Monday 16 December 2013

This might be the secret to unlock local economics

It is all a matter of cause and effect.  Does lending to small businesses create an SME sector, or does the lending happen because there is a small business sector there already?

That may seem an abstruse angels-on-the-head-of-a-pin question, but it goes to the heart of the issue which looks set to be revealed tomorrow: the long-awaited, little-debated, tremendously creative moment when the UK banks reveal the geographical spread of their lending.

Which, thanks to the efforts of Lib Dems in the House of Lords - Baroness Kramer and Lord Sharkey - will be down to postcode level, about 9,000 of them.

Tuesday will see one of those moments which may prove a turning point in the development of an effective UK banking system.

The position of the big banks was flagged up in the Saturday papers, because they fear the reaction.

It would be a pity of their transparency, even if it was enforced over a barrel, was used as a stick to beat them.  But we must not allow either politicians and bankers to avoid the key issue: it will show - by the huge diversity of lending in different areas - that some areas are not well served by the big banks.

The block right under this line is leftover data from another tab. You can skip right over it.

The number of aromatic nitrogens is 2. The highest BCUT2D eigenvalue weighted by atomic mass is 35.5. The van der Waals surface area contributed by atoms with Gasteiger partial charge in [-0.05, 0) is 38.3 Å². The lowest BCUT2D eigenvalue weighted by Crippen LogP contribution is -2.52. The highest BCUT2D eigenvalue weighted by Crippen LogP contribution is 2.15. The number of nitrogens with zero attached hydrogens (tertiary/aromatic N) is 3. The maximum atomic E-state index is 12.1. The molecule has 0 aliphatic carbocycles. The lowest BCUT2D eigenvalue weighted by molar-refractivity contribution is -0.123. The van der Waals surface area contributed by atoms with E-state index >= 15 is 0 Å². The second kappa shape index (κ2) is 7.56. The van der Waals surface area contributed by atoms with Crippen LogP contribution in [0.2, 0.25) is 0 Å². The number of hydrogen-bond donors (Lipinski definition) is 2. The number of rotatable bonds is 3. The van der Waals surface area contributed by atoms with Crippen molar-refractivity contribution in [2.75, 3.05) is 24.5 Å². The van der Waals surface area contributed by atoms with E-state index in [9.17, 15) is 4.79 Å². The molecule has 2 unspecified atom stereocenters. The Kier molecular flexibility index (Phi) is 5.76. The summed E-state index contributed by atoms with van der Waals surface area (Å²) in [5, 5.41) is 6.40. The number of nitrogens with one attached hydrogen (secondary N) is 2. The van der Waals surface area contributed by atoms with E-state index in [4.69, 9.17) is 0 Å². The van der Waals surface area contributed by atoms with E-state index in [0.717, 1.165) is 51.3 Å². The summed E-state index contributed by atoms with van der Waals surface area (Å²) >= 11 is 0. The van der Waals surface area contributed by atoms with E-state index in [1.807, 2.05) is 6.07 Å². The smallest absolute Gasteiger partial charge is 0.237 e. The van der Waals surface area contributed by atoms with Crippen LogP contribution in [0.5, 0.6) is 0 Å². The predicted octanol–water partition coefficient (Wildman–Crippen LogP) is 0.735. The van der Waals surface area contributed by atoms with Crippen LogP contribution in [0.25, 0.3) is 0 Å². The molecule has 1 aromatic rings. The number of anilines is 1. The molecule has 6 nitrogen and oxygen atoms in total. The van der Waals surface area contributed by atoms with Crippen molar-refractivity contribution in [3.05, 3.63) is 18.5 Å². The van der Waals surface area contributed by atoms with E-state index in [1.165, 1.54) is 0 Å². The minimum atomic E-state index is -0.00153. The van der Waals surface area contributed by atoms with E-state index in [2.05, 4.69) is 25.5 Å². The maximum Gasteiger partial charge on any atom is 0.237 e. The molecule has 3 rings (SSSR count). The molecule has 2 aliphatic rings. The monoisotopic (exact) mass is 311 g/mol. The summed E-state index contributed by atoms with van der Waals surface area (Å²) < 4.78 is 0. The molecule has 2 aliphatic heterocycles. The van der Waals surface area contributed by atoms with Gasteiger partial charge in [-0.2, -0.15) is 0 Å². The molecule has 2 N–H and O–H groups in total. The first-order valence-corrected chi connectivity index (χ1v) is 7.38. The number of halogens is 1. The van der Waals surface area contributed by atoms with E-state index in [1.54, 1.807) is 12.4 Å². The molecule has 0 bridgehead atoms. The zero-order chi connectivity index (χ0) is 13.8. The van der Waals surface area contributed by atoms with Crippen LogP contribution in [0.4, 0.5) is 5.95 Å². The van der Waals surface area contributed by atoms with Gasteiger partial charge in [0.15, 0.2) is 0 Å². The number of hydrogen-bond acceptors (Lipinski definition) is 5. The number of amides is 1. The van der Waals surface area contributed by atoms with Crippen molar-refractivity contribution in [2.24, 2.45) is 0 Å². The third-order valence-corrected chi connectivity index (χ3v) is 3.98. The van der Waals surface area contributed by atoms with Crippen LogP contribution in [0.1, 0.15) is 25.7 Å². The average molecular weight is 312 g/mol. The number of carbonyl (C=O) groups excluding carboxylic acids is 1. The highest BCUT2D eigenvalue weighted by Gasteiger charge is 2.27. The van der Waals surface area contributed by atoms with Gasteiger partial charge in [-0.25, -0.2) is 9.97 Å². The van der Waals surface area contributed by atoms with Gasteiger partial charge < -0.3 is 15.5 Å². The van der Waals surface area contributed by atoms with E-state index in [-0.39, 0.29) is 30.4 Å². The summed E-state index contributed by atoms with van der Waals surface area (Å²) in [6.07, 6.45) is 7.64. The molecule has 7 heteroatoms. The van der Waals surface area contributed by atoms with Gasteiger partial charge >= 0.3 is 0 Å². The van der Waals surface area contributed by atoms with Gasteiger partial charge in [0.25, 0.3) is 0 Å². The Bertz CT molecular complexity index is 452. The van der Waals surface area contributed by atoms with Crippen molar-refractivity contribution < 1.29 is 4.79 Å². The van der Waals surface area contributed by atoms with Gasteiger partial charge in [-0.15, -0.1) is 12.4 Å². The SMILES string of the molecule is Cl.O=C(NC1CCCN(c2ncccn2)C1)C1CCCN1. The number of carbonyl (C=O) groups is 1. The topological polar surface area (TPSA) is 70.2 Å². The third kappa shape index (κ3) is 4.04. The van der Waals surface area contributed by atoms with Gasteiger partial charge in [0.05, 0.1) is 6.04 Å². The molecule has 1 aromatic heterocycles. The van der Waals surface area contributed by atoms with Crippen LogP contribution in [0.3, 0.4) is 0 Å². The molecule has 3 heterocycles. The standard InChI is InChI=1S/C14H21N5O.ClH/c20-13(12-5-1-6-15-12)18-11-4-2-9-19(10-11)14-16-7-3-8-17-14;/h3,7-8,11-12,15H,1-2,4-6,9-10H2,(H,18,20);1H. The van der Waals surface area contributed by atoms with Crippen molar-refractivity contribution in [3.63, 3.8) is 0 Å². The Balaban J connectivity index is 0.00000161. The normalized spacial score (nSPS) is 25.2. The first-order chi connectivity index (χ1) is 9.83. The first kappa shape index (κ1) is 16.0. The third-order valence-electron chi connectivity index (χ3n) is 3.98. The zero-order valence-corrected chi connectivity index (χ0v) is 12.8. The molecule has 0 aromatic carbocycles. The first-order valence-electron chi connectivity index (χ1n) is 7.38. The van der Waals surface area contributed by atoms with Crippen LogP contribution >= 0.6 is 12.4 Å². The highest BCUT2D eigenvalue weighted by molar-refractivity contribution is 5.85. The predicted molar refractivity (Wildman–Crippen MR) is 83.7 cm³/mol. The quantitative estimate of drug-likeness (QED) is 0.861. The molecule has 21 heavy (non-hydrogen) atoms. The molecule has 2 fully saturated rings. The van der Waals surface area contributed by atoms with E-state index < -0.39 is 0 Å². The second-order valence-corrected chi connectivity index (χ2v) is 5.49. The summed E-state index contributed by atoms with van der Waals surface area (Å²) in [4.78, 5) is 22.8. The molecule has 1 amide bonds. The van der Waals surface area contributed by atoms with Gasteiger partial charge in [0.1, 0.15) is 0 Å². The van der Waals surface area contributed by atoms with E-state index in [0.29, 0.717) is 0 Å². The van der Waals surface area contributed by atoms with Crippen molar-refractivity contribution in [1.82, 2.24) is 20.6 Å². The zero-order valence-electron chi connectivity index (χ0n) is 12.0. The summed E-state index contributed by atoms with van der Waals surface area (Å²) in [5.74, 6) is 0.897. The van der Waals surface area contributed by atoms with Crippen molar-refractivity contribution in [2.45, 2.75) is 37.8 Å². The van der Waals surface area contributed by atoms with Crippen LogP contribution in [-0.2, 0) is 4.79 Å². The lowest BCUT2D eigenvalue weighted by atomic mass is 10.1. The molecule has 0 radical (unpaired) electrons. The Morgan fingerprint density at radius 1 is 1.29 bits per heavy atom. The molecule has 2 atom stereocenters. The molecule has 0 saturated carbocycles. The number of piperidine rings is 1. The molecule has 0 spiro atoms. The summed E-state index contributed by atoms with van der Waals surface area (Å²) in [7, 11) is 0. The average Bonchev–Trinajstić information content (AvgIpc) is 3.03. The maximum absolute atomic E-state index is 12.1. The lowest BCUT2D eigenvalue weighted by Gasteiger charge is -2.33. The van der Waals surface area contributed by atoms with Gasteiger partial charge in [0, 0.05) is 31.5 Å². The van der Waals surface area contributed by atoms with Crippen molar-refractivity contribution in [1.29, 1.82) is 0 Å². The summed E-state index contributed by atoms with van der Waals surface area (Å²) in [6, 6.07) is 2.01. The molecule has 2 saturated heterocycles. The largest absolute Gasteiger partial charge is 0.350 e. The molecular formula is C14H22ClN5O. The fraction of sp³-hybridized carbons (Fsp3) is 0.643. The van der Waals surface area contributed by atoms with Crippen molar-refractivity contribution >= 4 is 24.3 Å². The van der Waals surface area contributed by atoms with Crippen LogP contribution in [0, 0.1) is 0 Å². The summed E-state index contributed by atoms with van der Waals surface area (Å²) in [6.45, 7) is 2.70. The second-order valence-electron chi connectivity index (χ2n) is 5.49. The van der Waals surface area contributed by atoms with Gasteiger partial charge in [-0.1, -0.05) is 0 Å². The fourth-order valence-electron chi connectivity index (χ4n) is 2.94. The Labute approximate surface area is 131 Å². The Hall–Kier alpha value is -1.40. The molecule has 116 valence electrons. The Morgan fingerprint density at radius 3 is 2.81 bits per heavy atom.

We have to be clear that this is nobody's fault.  The problem is that they are no longer geared to lend to small businesses, except apparently in the south east.  The issue is what we do about that.

And here we get to the nitty-gritty.  This is what the Daily Telegraph wrotequoting banking 'sources':

"Sources said that the reason much of the money went to support SMEs in the South East was because there were many more businesses in that area."

Maybe that is true, but maybe the causality is the other way around.  Maybe there are so many small businesses in the south east because there is a responsive lending infrastructure there.

Just imagine if that was the case.  It would mean that we had a vital clue to how to rebuild local economies, sustainably and effectively.  It would mean that, as you might expect, people's imagination and entrepreneurial zeal was spread pretty evenly.

All we would need is an effective local lending infrastructure.  That must now be organised, and organised urgently, paid for by the big banks in lieu of the money they are unable to lend themselves.

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